To the surprise of many, including me, Sprint Nextel Corporation (NYSE:S) significantly upped its bid to buy the remaining stake it does not own in Clearwire Corporation (NASDAQ:CLWR). Still, this was not enough for some Clearwire shareholders, which left me scratching my head.
“What do these shareholders in the nearly bankrupt wireless carrier want? Better yet, why are they so determined to scuttle Sprint’s attempts to outright own all of Clearwire?”
Look no further than letters written on behalf of a major opponent of the Sprint Nextel Corporation (NYSE:S)-Clearwire Corporation (NASDAQ:CLWR) deal to get some answers. That opponent is Crest Financial, which owns about 8% of Class A shares in Clearwire.
Before getting into what I found in these letters, let’s look at what’s happened since I last posted that Clearwire should turn down Sprint’s original offer.
Sprint Nextel Corporation (NYSE:S) is now offering $3.40 a share for the nearly 50% stake in Clearwire Corporation (NASDAQ:CLWR) that it does not already own. That is 14% higher than Sprint’s offer in December of $2.97 a share. That was valued at $2.2 billion. This new offer is valued at roughly $2.5 billion. On Wednesday, Clearwire’s board of directors signed off on Sprint’s latest offer. Shareholders will vote on May 31.
Remember, Sprint Nextel Corporation (NYSE:S) is trying to buy the remaining stake in Clearwire Corporation (NASDAQ:CLWR) so that it can move forward with a deal with Japan-based SoftBank. That telecom company is trying to buy 70% of Sprint for about $20.1 billion. Sprint’s shareholders are set to vote on that on June 12. Also, remember that DISH Network Corp. (NASDAQ:DISH) has thrown its hat in the ring of potential buyers for Sprint. It offered to buy Sprint, which is the country’s third largest wireless carrier, for roughly $25.5 billion.
On Wednesday, DISH Network Corp. (NASDAQ:DISH) threw a monkey wrench in to Sprint Nextel Corporation (NYSE:S)’s shareholders getting to vote on SoftBank’s offer. The satellite provider has rolled out an advertising campaign suggesting the Spring-SoftBank deal could threaten U.S. national security, according to Reuters, which summed up the campaign as a way to “sway lawmakers and win support for its rival offer.”
Revelation of this stunt by DISH Network Corp. (NASDAQ:DISH) came just one day after its chief executive, Charlie Ergen, said in statement, “We look forward to engaging in full due diligence and continued discussions with Sprint…” This was in response to SoftBank granting Sprint a waiver to talk to DISH.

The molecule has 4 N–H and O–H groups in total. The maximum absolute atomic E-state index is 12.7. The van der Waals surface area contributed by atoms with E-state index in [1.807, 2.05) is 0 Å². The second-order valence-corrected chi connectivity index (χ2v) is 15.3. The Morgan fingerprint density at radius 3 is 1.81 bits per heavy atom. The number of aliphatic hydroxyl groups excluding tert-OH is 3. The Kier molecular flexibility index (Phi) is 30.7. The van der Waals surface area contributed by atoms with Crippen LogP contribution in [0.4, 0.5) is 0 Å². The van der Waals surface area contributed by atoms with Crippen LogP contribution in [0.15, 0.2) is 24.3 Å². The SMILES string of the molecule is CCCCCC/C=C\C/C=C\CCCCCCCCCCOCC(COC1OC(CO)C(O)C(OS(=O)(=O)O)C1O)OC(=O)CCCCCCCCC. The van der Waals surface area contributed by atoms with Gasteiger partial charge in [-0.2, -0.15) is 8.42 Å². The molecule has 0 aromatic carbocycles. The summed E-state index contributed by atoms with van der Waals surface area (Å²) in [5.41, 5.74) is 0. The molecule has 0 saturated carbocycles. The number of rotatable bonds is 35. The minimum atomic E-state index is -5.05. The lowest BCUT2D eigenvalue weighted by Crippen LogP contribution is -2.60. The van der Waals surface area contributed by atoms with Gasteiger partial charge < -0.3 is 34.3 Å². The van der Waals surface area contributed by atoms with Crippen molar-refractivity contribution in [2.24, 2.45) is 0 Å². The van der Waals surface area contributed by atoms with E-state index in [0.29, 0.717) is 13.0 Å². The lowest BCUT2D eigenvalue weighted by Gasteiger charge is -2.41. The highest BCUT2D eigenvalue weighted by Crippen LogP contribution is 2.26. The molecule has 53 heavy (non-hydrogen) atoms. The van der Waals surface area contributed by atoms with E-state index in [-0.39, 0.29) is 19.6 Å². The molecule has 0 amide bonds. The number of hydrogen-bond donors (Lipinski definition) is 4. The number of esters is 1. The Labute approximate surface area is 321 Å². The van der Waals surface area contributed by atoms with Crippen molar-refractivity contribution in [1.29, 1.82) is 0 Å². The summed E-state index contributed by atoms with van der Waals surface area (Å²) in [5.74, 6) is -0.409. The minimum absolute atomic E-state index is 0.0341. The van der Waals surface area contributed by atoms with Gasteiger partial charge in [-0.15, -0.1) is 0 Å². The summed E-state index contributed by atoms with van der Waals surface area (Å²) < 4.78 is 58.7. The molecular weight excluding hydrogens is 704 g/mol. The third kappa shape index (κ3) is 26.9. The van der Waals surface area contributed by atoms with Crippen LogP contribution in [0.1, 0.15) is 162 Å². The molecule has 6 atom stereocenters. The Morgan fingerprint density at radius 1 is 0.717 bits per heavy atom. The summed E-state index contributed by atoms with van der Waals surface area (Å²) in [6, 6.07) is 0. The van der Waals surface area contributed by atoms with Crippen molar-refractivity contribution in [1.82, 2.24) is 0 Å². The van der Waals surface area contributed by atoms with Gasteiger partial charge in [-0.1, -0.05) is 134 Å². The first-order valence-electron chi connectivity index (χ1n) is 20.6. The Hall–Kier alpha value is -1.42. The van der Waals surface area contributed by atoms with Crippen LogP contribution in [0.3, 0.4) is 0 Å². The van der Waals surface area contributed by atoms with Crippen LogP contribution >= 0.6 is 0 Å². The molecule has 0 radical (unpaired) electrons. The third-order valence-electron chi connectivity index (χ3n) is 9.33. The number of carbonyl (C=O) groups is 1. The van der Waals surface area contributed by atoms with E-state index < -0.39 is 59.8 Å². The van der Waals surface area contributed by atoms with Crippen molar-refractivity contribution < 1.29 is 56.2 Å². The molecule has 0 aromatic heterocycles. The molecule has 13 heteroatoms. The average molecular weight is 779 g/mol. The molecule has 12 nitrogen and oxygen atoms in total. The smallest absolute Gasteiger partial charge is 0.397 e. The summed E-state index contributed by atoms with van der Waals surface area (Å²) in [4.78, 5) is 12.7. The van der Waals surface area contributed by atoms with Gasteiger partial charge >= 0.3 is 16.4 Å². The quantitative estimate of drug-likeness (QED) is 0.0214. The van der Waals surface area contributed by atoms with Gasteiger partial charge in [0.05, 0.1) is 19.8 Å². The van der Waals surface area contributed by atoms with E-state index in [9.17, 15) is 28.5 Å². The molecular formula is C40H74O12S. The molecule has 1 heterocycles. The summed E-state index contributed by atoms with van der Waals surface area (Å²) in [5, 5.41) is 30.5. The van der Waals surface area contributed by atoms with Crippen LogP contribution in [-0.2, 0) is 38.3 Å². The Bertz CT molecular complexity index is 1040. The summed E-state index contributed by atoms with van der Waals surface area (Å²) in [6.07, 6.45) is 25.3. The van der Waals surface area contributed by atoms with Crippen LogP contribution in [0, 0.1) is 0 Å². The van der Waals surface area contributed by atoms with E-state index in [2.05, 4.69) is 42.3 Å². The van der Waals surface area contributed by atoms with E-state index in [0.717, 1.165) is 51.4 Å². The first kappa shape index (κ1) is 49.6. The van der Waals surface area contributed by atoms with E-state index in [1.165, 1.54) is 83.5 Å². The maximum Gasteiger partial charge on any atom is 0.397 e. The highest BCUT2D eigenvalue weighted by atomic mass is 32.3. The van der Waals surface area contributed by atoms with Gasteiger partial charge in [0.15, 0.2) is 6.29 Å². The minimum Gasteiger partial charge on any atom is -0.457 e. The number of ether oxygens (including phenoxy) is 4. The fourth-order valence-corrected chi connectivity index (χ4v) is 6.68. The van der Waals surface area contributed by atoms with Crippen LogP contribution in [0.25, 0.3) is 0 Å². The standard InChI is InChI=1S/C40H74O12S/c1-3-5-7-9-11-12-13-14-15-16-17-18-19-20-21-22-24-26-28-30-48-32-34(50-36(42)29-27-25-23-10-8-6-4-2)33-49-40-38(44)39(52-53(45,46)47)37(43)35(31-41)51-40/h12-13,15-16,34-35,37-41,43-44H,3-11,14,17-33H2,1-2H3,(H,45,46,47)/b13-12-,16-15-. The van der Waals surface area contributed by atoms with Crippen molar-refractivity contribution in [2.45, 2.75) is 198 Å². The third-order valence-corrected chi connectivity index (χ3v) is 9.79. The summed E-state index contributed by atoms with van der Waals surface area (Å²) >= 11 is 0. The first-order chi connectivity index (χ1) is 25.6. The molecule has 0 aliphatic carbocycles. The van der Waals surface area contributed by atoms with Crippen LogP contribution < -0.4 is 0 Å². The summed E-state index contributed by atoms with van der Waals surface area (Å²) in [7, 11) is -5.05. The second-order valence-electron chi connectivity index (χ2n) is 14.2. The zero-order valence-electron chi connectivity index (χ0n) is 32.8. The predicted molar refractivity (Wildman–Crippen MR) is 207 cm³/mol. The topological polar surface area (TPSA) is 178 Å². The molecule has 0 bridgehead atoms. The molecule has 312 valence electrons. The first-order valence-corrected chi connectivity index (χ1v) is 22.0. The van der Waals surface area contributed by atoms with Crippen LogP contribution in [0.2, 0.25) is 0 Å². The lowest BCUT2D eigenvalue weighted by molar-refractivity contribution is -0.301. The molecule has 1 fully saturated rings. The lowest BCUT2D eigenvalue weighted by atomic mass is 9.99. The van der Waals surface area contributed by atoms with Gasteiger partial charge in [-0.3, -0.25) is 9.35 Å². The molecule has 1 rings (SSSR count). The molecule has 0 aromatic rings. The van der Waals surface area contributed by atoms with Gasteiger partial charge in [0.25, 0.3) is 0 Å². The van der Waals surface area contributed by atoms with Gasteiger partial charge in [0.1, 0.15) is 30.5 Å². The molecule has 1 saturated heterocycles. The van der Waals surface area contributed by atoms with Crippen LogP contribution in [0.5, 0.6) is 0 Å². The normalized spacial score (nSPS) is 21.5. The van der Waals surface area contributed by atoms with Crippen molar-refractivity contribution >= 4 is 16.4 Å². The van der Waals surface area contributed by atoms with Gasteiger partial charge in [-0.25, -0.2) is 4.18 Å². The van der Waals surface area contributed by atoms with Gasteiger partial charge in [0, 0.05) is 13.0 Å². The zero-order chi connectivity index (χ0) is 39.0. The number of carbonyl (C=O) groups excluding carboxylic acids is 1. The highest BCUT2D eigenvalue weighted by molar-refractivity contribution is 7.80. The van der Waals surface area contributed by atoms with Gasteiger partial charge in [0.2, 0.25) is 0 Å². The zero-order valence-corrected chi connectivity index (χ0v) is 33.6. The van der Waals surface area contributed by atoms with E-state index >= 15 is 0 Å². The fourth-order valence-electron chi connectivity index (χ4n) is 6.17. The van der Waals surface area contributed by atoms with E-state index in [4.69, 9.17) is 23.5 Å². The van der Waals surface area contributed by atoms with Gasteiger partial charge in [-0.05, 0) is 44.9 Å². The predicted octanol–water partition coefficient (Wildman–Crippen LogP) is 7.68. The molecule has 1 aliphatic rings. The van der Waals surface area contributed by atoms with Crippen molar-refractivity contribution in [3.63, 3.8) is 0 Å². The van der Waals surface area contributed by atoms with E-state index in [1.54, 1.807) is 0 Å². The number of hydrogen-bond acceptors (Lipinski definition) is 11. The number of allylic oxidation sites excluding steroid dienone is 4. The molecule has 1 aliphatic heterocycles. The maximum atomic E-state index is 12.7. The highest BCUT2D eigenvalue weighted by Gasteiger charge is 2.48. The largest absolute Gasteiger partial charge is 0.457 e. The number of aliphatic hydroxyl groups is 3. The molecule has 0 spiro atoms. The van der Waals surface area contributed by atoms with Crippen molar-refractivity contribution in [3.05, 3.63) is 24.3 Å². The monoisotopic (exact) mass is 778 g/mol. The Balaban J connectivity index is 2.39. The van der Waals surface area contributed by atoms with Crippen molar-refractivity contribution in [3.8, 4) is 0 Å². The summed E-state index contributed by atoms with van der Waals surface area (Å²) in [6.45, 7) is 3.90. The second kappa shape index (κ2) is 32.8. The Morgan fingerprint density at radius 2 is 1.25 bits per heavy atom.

What’s at stake
As the parties bicker over Clearwire Corporation (NASDAQ:CLWR)’s value, and who should buy Sprint Nextel Corporation (NYSE:S), the main goal of all of this is Clearwire’s spectrum. In a recent post, I pointed out how valuable spectrum is to players in the wireless space. For Sprint, SoftBank’s offer hinges on it locking up the remaining stake in Clearwire, and therefore its spectrum. It’s an entirely different issue for DISH Network Corp. (NASDAQ:DISH), which already has a considerable amount of spectrum. However, it has no network to use it on, rendering the valuable source nearly useless.
Shareholders beware…of both sides
The noisiest dissident is by far Crest Financial. When it first started to complain about Sprint Nextel Corporation (NYSE:S)’s offer, it was understandable considering Sprint’s offer was lower than DISH Network Corp. (NASDAQ:DISH)’s. The letter I mentioned earlier that was sent to shareholders by Crest talks of $240 million in convertible debt that Crest has offered to provide Clearwire Corporation (NASDAQ:CLWR). While it says its terms for Clearwire are better than Sprint’s financing of $80 million a month, it behooves shareholders to carefully consider the financial gain Crest will enjoy if Sprint’s offer is shot down.